My Hidden exhibition has been to over 35 locations in England – in galleries, cathedrals, museums, and at public service events.
Who are young carers?
(You can also read the original article from Children’s Society website)
The official definition of a young carer is ‘…a person under 18 who provides or intends to provide care for another person (of any age, except where that care is provided for payment, pursuant to a contract or as voluntary work).’ Children and Families Act 2014 Section 96.
These young carers are forced to grow up early and miss out on the same opportunities as other children because they care for family members who are disabled or chronically ill, or for adults who are misusing alcohol or drugs.
According to the 2011 census data, the most recent official data, the number of young carers rose by 20% compared with ten years before.
Some of these children are not only losing their childhoods they are also missing out on vital school and training, which will have a negative impact on the rest of their lives. Find out more in our report Hidden from View: Experiences of young carers in England.
In April 2014, two new laws, the Children and Families Act 2014 and the Care Act 2014, came into effect with regards to young carers and their families, particularly around the right to an assessment of their needs for support. The rights afforded to young carers ‘will be extended to all young carers under the age of 18 regardless of who they care for, what type of care they provide or how often they provide it.’ – The Care Act and Whole Family Approaches, 2015.
Include: Supporting young carers
Children’s Society Include service works with voluntary and statutory services across the country to support young carers. We campaign for change and promote best practice with central and local government.
They also help young carers by making sure they can have breaks from their responsibilities and by giving young carers a platform to share their experiences and raise awareness about the issues they face.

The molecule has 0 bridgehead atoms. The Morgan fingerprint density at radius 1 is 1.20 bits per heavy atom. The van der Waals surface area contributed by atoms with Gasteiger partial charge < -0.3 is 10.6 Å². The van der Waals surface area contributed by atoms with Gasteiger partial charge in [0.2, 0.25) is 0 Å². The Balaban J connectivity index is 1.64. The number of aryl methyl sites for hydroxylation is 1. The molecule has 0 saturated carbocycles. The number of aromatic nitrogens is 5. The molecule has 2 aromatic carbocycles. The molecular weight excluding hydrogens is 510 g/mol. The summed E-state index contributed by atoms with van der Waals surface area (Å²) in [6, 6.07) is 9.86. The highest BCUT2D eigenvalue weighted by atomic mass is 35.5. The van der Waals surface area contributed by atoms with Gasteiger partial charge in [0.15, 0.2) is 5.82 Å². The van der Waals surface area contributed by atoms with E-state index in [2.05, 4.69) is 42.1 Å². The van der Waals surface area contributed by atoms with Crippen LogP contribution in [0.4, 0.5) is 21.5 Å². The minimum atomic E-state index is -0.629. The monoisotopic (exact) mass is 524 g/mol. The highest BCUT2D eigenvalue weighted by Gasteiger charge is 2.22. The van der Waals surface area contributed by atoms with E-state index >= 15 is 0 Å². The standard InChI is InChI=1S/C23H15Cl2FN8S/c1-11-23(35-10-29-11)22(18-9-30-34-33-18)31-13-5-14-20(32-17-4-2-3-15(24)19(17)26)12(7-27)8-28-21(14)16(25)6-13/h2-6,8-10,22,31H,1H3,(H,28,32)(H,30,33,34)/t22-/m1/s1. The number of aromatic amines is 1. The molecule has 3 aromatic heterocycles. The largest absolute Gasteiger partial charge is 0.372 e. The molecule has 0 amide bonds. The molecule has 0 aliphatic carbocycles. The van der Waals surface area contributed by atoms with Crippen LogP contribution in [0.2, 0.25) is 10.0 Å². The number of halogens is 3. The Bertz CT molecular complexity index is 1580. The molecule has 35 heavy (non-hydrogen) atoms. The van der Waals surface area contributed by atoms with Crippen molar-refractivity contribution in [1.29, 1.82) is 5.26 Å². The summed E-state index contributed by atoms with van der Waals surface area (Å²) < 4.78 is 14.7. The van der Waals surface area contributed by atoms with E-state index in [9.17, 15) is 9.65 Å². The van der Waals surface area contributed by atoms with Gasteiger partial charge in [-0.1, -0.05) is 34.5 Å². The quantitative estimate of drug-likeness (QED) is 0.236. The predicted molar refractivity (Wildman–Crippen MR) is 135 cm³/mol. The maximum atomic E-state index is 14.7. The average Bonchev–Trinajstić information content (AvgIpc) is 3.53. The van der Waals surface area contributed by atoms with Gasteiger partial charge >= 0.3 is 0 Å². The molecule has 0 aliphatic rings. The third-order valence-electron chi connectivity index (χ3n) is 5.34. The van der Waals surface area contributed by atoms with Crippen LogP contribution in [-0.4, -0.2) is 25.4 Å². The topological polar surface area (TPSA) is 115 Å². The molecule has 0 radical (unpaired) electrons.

Children’s Society aims to:
- develop a national focus for young carers, their families and those who work to support them
- promote common standards
- encourage whole family working.
Working together with a variety of organisations they:
- have a contacts database of young carers projects across England
- organise training events and regional conferences
- have developed best practice regarding whole family working and have published guidance, leaflets, information packs and informed recent changes in legislation and guidance for young carers and their families
- organise the annual Young Carers Festival
- develop online resources for practitioners to identify and support young carers and their families
- enable young carers to have their voices heard through makewav.es/ycif the online safe social network for young carers
- support children and young people to have their voices heard within Parliament and present to Ministers
- Support over 200 young carer ‘Champions’ to communicate and share their stories and advocate for the things that matter most to them in the Young Carers in Focus
- Have produced a comprehensive award program for schools supporting young carers
- work directly with local authorities to support the implementation of the Children and Families Act 2014 and the Care Act 2014 with regards to young carers and their families
- Provide training and consultancy to Local Authorities, Health, Statutory and Voluntary organisations to implement best practice and improvedelivery, identification and support for young carers, those they care for and the whole family.
Visit the Include service’s website to find a wealth of information and resources for young carers, families and professionals.
Hidden exhibition national tour
Hidden is a compelling portrait exhibition that tells the story of England’s 166,000 young carers – the official figure that’s just the tip of the iceberg. The exhibition launched in February 2015 in London and toured England through early 2017.
In Hidden, award-winning photographer and former young carer Max Alexander captures the resilience, determination and aspiration of 24 children and teens who care for a loved one. The launch of the exhibition, at the Oxo gallery in London, gained huge support, with over 2,000 people visiting in ten days. Now the Big Lottery funded Young Carers in Focus(YCiF) is sharing the powerful portraits and stories from young carers in galleries, events and public spaces across the country. The aim is to make sure the experiences of young carers do not remain hidden from society.
A fantastic collection of celebrities like Jo Whiley, Jade Ewen and Richard McCourt are supporting and part of Hidden.